IMF conditionalities imposed on Sri Lanka for the IMF bailout, such as market pricing of energy, cuts to subsidies, rise in indirect taxes, and cuts to social welfare have caused poverty rates to soar. According to the World Bank, an estimated 25.9 percent of Sri Lankans were living below the poverty line in 2023.

In the Philippines, around 200 demonstrated in front of the Finance Department in Manila where the IMF Resident Representative holds office. Although the Philippines is no longer under an IMF lending program, the austerity conditionalities that the Fund imposed in the past continue to hit low-waged workers and ordinary consumers in the form of regressive taxes and privatized social services. The group scored IMF and World Bank-supported debt relief schemes as “false solutions” for paying no heed to growing inequality and poverty in middle-income countries such as the Philippines.

In 2022, the World Bank Group’s International Finance Corporation (IFC) was implicated in a complaint for providing loans and equity to a commercial bank that finances the expansion of 19 coal plants in the Philippines. Its own Compliance Advisor Ombudsman called on the IFC to remedy the social, environmental and climate damages and reform its lending practices to financial intermediaries.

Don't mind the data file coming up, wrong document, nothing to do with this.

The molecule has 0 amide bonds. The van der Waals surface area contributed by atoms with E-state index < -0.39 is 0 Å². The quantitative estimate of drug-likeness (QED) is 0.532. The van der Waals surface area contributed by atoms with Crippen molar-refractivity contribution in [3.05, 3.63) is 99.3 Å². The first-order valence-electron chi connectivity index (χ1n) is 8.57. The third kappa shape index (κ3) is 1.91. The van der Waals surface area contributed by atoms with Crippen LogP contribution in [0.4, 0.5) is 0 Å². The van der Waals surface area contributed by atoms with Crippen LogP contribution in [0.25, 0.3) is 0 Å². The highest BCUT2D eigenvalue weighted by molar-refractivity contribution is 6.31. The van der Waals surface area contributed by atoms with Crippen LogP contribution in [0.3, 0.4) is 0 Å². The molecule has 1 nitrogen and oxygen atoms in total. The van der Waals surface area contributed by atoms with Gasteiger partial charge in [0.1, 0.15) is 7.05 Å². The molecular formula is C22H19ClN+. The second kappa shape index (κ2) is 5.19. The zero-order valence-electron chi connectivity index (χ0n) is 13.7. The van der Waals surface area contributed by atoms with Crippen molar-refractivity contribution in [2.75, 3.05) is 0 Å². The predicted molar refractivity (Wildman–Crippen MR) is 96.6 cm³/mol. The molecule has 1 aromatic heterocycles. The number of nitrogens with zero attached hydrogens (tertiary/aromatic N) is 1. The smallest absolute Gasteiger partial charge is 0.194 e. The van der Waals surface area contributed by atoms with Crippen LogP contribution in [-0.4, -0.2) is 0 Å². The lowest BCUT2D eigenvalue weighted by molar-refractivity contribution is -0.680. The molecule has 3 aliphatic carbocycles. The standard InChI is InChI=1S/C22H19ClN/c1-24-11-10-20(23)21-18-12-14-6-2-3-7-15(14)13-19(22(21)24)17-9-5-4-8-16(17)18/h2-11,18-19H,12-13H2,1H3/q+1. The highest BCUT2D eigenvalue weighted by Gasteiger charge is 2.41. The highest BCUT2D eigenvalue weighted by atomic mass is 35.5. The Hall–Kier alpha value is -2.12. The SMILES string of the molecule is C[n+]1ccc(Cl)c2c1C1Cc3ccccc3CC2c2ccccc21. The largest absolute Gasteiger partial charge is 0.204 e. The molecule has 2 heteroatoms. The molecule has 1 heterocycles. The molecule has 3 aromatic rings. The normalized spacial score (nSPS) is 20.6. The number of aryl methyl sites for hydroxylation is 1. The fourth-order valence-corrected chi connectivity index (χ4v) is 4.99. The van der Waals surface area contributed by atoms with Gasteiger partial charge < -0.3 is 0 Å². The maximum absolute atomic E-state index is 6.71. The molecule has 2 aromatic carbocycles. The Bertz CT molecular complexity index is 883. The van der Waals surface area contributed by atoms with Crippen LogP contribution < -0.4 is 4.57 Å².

In Bangladesh, demonstrators trooped to the National Press Club in Dhaka protesting IMF’s $4.7 billion stabilization package and the conditionalities attached, such as raising Value Added Taxes , removing power subsidies and increasing fuel and electricity prices. The third country in Asia to seek IMF assistance in 2022, Bangladesh’s foreign debt rose by 238 percent from 2011 to almost $100 billion in 2021. It was recently extended a $4.7 billion loan by the Fund.

“Without adequate safety nets, the cost of living crisis, stagnant wages and unemployment, are grinding people down,” said Badrul Alam, president of Krishok Foundation, the largest peasant organization in Bangladesh.

Campaigners in Nepal staged an action near the World Bank office in Kathmandu. Nepal, one of the world’s most vulnerable countries to climate change, was one of the first countries to apply for loans under the Climate Investment Fund of the World Bank. In 2022, the government signed a $100 million loan with the World Bank for “green, resilient and inclusive development”.

“This is a prime example of how countries that contributed the least to the climate emergency, such as Nepal, are unjustly being made to bear the cost of climate action, a responsibility of rich countries that international financial institutions are helping them to evade. We demand grants, not loans,” said Praman Adhikari, Advocacy and Campaigns Officer of the South Asia Alliance for Poverty Eradication based in Kathmandu. (APMDD)

Photo by Elmer Valenzuela